The West Gate Bridge is a steel box girder, cable-stayed bridge in Melbourne, Victoria spanning the Yarra River just north of its mouth into Port Phillip. It carries the West Gate Freeway and is a vital link between Melbourne CBD and the western suburbs. The high span bridge was built to allow large cargo ships to access the docks in the Yarra River. It is one of the highest road decks in Australia, clearing the water at 58 metres and has a total length of 2.58km.
The requirements at Pier 15 needed Stilcon Scaffolding to provide a 47-metre-high stick build scaffold to the spine and wing sections. This scaffold project was engineered, then proof engineered and surveyed with IFC drawings.
To assist with efficiencies on this project, Stilcon Scaffolding supplied its own cranes which enabled the team to be more self-sufficient during the build of the stick scaffold. Stilcon Scaffolding worked closely with plant and equipment at high levels and with 90 tonne cranes in the delivery of scaffolding and equipment.
As this project had high risk elements and involved working with heights, Stilcon Scaffolding took it upon themselves to offer several VOC trainings, as well as ensuring rescue training was completed by all scaffolders working on Pier 15.
The foundations of the scaffolding were complex as it had to go around the alimak, through the security fencing and the temporary roofing, and then fall towards the ground site of Pier 15 – which was a two-metre drop.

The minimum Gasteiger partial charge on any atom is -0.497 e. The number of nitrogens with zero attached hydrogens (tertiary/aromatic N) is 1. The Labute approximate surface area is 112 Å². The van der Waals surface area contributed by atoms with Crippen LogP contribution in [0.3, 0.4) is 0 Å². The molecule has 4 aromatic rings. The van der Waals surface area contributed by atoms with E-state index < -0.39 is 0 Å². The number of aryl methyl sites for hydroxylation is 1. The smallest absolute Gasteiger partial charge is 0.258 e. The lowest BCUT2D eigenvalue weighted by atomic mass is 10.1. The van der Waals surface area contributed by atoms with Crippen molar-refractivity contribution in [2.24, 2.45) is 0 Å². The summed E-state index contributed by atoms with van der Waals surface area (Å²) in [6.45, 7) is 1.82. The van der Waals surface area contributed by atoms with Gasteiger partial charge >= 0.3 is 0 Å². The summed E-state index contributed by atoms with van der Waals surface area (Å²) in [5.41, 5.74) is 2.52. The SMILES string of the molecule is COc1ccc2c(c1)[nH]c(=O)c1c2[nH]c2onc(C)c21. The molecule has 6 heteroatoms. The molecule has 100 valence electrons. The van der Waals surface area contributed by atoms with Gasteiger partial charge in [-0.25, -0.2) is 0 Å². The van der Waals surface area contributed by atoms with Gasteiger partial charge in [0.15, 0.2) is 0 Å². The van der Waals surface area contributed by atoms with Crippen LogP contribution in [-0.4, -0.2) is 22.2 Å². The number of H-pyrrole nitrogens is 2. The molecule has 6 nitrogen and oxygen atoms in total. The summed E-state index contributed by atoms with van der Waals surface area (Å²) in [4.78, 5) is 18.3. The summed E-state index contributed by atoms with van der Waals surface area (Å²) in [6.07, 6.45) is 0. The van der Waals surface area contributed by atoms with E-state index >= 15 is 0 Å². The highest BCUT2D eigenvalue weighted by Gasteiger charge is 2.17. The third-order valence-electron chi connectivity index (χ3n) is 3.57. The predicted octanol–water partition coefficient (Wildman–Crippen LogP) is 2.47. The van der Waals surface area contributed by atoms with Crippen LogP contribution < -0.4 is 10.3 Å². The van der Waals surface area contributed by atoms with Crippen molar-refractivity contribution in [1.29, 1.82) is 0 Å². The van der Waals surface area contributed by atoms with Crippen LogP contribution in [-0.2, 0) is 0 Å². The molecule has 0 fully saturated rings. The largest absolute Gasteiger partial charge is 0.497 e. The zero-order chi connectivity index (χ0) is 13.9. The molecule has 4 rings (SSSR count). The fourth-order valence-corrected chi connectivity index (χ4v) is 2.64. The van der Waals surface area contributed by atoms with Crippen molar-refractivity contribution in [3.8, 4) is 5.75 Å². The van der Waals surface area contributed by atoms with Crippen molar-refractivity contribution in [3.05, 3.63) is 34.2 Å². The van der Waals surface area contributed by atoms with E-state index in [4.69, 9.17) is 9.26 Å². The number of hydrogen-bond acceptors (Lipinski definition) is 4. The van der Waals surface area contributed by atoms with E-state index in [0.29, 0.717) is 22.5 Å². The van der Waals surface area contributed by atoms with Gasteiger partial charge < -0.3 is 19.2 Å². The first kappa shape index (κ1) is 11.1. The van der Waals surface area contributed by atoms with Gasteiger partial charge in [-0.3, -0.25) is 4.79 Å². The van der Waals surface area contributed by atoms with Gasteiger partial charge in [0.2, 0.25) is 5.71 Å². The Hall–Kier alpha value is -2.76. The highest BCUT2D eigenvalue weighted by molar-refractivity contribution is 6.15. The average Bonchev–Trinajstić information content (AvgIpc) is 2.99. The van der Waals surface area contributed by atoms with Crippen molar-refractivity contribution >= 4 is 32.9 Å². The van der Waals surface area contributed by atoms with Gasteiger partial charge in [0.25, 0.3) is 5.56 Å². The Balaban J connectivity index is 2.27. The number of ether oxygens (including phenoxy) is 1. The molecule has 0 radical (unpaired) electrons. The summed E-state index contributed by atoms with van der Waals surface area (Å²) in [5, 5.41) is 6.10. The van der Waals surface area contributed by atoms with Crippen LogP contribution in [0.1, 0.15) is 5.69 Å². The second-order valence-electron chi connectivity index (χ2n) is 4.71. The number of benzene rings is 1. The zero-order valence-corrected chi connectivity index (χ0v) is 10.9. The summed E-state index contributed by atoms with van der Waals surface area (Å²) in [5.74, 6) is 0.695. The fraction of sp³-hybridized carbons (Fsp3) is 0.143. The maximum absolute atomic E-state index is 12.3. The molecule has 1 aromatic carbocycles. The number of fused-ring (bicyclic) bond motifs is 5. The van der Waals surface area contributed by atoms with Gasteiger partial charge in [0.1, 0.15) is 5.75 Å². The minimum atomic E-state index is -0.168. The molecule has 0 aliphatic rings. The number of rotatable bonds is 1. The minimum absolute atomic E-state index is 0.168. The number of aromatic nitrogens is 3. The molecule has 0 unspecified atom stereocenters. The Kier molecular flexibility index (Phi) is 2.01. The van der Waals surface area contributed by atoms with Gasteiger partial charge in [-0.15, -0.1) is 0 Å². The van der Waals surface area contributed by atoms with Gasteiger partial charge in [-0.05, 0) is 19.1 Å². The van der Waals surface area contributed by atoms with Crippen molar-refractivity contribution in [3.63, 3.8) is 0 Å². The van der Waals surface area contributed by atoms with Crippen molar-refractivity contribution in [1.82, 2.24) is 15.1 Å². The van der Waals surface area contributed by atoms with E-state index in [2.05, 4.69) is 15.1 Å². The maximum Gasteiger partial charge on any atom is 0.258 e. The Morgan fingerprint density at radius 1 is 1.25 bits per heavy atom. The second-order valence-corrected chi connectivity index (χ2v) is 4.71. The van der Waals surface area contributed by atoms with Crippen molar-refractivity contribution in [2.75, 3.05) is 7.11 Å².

This foundation was crucial for the finished scaffold at the top. It took a lot of surveying and engineering, by Stilcon Scaffolding team, to get the 14.5 metres x 45 metres foundations right, due to the elements of the structures encountered around Pier 15.
The team also had to consider the grillage canter levered platform where the alimak steps off as well as the structural stairs and steel ward platform around Pier 15 at approximately 40 metres in the air. The engineering and design were of exceptional standard and industry leading.
Once at 35 metres, the design of the scaffold, had to be checked by the scaffolders referencing the IFC drawings and then raise RFI (request for information) if needed. This was due to the potential additional needs identified once on site to get around the steel structures at 40 metres.
The requirements included one working level scaffold, for the team of painters to work from a stable consistent deck, while completing the painting project. To create this the scaffold had to consist of cantilevers using ladder beams and needing to support the grillage to take the weight of the access scaffold, while also providing a 450kg medium duty scaffold for the painters to work off.
The Stilcon Scaffolding team acknowledged they were working on one of the most iconic structures in Melbourne. The most unique element, they faced, was working at such great height which does not happen often. The success of the delivery of the scaffolding to meet all the clients’ requirements is a great testament to the teams’ abilities.
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